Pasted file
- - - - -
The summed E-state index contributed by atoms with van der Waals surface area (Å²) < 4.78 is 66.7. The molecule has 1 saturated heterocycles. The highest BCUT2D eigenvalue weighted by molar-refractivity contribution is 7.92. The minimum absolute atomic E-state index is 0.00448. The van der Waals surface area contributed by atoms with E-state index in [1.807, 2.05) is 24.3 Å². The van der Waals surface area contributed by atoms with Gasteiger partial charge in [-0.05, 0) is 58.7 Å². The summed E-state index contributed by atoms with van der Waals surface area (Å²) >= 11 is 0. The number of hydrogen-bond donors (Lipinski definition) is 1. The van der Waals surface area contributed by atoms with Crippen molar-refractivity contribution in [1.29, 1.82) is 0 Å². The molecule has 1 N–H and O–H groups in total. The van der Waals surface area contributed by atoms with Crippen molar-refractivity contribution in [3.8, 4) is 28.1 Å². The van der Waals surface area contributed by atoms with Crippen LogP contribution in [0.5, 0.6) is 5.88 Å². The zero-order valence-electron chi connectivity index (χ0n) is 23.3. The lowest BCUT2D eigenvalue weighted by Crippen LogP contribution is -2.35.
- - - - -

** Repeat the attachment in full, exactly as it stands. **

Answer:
The summed E-state index contributed by atoms with van der Waals surface area (Å²) < 4.78 is 66.7. The molecule has 1 saturated heterocycles. The highest BCUT2D eigenvalue weighted by molar-refractivity contribution is 7.92. The minimum absolute atomic E-state index is 0.00448. The van der Waals surface area contributed by atoms with E-state index in [1.807, 2.05) is 24.3 Å². The van der Waals surface area contributed by atoms with Gasteiger partial charge in [-0.05, 0) is 58.7 Å². The summed E-state index contributed by atoms with van der Waals surface area (Å²) >= 11 is 0. The number of hydrogen-bond donors (Lipinski definition) is 1. The van der Waals surface area contributed by atoms with Crippen molar-refractivity contribution in [1.29, 1.82) is 0 Å². The molecule has 1 N–H and O–H groups in total. The van der Waals surface area contributed by atoms with Crippen molar-refractivity contribution in [3.8, 4) is 28.1 Å². The van der Waals surface area contributed by atoms with Crippen LogP contribution in [0.5, 0.6) is 5.88 Å². The zero-order valence-electron chi connectivity index (χ0n) is 23.3. The lowest BCUT2D eigenvalue weighted by Crippen LogP contribution is -2.35.